Ben Franklin probably would have loved the Internet. As colonial America’s most famous printer, Franklin ran a shop that served a very similar role to the Internet as we know it today. He dispersed all manner of information to the inhabitants of the colonies: legal documents, newspapers, and publications like Poor Richard’s Almanack, which Franklin himself wrote under the pseudonym of Richard Saunders.
Franklin printed his works on a manual printing press (or “letterpress”)—a machine first perfected by Gutenberg in the mid-15th century. Franklin was passionate about his craft, and his autobiography devotes significant space to his life as a printer, including detailed explanations of technique.
To better understand the way Franklin printed, students in Professor Margaret Thickstun’s Experience of Reading class attended a workshop at the Farmer’s Museum in Cooperstown, N.Y., on Feb. 26. The students were able to experience first-hand how Franklin and others went about their work.
“Spending half a day in a printing house gives students a hands-on experience of the process of printing and so encourages them to think about how the production and consumption of information has changed over time,” Thickstun said.
Ted Shuart, the Museum’s master printer, led the workshop. Shuart was originally a graphic designer, but joined the Farmer’s Museum about 10 years ago. At the time, he had little experience with letterpress printing, although he confesses that the subject always interested him.
“I’ve always been a history buff,” he said, “and this was the closest thing to graphic design in the 1840’s.”
The presses in Cooperstown both date from the mid-19th century, which makes them considerably more contemporary than presses Franklin would have worked on, although the only major differences between Shuart’s presses and Franklin’s is a patented lever that exerts more pressure on the type.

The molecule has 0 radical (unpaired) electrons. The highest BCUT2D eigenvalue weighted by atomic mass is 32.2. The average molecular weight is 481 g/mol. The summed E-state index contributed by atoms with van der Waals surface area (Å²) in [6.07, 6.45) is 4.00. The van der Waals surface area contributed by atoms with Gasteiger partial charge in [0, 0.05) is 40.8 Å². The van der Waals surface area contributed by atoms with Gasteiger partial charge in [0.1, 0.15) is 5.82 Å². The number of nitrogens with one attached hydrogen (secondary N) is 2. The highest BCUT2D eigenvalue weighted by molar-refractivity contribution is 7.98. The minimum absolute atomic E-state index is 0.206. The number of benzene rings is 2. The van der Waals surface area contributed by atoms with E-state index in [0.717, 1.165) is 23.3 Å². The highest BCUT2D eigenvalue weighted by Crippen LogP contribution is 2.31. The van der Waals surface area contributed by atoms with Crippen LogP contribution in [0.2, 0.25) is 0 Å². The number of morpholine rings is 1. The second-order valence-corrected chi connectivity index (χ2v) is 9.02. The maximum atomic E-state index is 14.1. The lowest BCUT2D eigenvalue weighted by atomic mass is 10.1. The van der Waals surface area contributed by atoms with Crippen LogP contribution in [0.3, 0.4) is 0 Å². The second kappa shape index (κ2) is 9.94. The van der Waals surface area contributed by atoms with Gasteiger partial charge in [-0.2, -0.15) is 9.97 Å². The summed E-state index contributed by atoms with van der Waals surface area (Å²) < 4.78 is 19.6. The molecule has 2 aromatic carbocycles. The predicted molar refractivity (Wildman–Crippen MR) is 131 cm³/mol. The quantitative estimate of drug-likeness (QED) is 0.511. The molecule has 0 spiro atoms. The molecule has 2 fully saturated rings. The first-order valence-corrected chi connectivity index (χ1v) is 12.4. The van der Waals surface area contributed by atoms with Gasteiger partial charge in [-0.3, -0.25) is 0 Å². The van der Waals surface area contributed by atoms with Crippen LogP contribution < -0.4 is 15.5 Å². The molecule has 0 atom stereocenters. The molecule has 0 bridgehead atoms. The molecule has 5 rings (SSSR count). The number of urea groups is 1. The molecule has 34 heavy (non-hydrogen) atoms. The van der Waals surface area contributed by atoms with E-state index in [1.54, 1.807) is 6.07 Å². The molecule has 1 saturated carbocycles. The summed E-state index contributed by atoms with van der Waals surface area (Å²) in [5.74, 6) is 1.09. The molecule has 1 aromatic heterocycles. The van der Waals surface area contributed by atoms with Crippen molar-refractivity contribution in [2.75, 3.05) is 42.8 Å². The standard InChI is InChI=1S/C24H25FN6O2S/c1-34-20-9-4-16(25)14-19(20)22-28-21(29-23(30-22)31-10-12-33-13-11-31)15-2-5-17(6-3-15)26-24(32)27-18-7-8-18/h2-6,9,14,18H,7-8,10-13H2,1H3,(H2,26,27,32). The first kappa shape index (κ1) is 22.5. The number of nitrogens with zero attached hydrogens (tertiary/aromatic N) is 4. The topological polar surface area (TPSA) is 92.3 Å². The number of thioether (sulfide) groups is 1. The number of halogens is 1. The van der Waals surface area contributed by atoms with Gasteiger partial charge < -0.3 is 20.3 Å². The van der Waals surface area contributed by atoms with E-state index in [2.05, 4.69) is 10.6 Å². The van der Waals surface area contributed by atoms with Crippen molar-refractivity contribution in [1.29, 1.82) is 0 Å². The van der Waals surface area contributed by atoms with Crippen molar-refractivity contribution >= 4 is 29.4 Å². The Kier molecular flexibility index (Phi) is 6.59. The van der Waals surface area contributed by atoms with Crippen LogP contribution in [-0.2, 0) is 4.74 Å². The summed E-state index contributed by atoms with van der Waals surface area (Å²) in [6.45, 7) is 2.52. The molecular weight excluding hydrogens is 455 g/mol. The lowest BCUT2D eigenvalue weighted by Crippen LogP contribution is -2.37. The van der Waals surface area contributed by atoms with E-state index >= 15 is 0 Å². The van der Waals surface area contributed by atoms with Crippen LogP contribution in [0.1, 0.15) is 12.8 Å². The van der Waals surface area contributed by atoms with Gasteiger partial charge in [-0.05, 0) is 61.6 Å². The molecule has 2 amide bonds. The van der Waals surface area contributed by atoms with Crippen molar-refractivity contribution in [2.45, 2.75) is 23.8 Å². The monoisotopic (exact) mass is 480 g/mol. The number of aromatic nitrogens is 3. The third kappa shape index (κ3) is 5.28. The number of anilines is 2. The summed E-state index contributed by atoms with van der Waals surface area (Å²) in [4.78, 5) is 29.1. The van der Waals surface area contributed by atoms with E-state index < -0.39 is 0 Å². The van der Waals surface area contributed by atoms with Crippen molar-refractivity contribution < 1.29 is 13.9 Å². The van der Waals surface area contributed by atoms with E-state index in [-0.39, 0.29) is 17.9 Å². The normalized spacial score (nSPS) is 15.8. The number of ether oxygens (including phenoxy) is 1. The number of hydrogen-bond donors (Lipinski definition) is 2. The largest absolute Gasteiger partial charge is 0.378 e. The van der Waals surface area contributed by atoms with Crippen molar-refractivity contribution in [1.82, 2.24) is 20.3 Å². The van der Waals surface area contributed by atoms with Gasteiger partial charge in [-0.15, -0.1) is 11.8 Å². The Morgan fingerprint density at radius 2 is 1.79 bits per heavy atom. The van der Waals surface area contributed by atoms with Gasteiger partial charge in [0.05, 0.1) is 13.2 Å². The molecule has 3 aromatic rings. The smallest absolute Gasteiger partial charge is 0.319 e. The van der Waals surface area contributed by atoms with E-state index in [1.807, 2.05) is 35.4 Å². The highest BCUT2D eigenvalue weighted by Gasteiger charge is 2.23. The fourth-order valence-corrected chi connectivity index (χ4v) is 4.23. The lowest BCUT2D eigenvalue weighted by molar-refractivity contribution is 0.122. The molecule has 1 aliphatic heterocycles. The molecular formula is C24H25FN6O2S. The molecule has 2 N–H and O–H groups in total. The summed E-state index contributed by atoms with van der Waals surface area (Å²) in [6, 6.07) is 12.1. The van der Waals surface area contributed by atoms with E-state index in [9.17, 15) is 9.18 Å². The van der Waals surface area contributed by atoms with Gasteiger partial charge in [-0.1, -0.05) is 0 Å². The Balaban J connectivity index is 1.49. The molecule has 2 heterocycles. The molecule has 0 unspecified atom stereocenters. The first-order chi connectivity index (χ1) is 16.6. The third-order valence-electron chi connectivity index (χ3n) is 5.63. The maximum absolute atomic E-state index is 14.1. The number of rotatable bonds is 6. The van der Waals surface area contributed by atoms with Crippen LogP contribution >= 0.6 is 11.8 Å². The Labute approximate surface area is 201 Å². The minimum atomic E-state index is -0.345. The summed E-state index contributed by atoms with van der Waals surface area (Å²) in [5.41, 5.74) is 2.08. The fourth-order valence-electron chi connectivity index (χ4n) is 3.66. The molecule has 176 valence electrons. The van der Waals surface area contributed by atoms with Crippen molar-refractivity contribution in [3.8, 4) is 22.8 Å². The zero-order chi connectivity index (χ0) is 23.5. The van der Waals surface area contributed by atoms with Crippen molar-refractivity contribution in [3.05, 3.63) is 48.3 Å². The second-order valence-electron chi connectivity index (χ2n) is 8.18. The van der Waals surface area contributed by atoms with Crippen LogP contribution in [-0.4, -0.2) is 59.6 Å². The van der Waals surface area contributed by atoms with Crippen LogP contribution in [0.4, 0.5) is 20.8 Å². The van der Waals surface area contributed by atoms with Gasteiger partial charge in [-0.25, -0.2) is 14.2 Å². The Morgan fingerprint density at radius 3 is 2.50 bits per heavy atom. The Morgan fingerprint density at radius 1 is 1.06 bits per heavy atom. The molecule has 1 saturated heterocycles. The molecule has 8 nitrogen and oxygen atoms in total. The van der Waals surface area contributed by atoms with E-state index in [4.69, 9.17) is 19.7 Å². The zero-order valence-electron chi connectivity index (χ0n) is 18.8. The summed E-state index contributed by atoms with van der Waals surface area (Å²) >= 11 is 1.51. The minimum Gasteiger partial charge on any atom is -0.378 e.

Shuart instructed the students on the essential aspects of the printer’s craft: setting type, inserting proper spacing, and using the press itself. A majority of a printer’s time was spent setting type, which needed to be done upside down and backwards. The printer would have to spell each word out by selecting the proper letters from a case. Large capital letters were located near the top of the case, whereas smaller letters were put closer to the bottom. The way the letters were organized meant that they were referred to “upper case” and “lower case,” respectively, the origin of the modern terms.
After each line of type was set, it was transferred into a metal frame called a “chase.” At this point, wooden spacers would be inserted to fill in any blank space and ensure that the text stayed together. After spacing was inserted and the type was secure, the chase was set on the press and then inked. A clean sheet of paper was placed on top of the inked chase, which was then covered by a frame called a tympan. The entire assembly was then slid under the press.
The pressman would then pull the lever on the press, exerting about 2000 pound of pressure onto the paper and chase, literally pressing the ink into the paper. The tympan was then slid out from under the press, opened, and the printed sheet removed. According to Shuart, two experienced printers could produce 250 sheets an hour.
Students were able to set their own documents, picking out the individual letters and then arranging them as needed. Shuart took care of the spacing, and then students pulled the press themselves. As the students worked, Shuart reminded them that printing was not only a lucrative trade in Franklin’s time, but also an important one: As a printer, you basically controlled the flow of news,” he said. “You had a lot of power.”
At the end of the workshop, students emerged with a newfound appreciation of Franklin’s work.
“The workshop was a great way to see how long and arduous [printing] was,” Alex Hayes ’14 said. “It was so cool to set the type backwards and watch it make legible words on the paper.”
-- John Boudreau '14 is a graduate of Burnt Hills-Ballston Lake High School